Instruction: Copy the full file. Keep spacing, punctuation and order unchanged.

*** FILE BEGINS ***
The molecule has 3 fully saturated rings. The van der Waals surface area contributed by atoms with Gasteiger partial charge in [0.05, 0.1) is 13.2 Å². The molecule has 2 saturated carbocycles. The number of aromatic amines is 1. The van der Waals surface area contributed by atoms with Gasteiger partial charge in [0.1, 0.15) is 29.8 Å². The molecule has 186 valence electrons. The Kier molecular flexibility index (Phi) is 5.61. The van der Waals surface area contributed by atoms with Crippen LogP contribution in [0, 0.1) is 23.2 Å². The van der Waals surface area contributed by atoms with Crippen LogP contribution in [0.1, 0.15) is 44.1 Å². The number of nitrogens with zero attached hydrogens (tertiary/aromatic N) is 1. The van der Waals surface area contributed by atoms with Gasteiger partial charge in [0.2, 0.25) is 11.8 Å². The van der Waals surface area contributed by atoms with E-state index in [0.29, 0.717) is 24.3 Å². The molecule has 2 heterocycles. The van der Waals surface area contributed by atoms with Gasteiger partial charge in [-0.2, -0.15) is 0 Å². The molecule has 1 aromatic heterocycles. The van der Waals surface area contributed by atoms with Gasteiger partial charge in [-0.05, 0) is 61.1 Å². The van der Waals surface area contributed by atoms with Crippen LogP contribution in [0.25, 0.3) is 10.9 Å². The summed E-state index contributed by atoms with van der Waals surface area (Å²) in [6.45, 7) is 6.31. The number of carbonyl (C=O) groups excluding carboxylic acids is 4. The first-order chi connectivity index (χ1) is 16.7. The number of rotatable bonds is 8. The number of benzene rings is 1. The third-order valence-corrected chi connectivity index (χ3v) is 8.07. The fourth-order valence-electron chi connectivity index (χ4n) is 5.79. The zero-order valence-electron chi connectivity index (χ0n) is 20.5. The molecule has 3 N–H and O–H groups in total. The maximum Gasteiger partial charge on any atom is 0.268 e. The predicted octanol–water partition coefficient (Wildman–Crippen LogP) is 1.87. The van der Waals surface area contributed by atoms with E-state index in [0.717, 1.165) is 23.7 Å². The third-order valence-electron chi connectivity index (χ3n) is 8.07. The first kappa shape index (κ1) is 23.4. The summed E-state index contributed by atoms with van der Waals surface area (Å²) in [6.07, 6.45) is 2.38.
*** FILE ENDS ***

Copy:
The molecule has 3 fully saturated rings. The van der Waals surface area contributed by atoms with Gasteiger partial charge in [0.05, 0.1) is 13.2 Å². The molecule has 2 saturated carbocycles. The number of aromatic amines is 1. The van der Waals surface area contributed by atoms with Gasteiger partial charge in [0.1, 0.15) is 29.8 Å². The molecule has 186 valence electrons. The Kier molecular flexibility index (Phi) is 5.61. The van der Waals surface area contributed by atoms with Crippen LogP contribution in [0, 0.1) is 23.2 Å². The van der Waals surface area contributed by atoms with Crippen LogP contribution in [0.1, 0.15) is 44.1 Å². The number of nitrogens with zero attached hydrogens (tertiary/aromatic N) is 1. The van der Waals surface area contributed by atoms with Gasteiger partial charge in [0.2, 0.25) is 11.8 Å². The van der Waals surface area contributed by atoms with E-state index in [0.29, 0.717) is 24.3 Å². The molecule has 2 heterocycles. The van der Waals surface area contributed by atoms with Gasteiger partial charge in [-0.2, -0.15) is 0 Å². The molecule has 1 aromatic heterocycles. The van der Waals surface area contributed by atoms with Gasteiger partial charge in [-0.05, 0) is 61.1 Å². The van der Waals surface area contributed by atoms with Crippen LogP contribution in [0.25, 0.3) is 10.9 Å². The summed E-state index contributed by atoms with van der Waals surface area (Å²) in [6.45, 7) is 6.31. The number of carbonyl (C=O) groups excluding carboxylic acids is 4. The first-order chi connectivity index (χ1) is 16.7. The number of rotatable bonds is 8. The number of benzene rings is 1. The third-order valence-corrected chi connectivity index (χ3v) is 8.07. The fourth-order valence-electron chi connectivity index (χ4n) is 5.79. The zero-order valence-electron chi connectivity index (χ0n) is 20.5. The molecule has 3 N–H and O–H groups in total. The maximum Gasteiger partial charge on any atom is 0.268 e. The predicted octanol–water partition coefficient (Wildman–Crippen LogP) is 1.87. The van der Waals surface area contributed by atoms with E-state index in [0.717, 1.165) is 23.7 Å². The third-order valence-electron chi connectivity index (χ3n) is 8.07. The first kappa shape index (κ1) is 23.4. The summed E-state index contributed by atoms with van der Waals surface area (Å²) in [6.07, 6.45) is 2.38.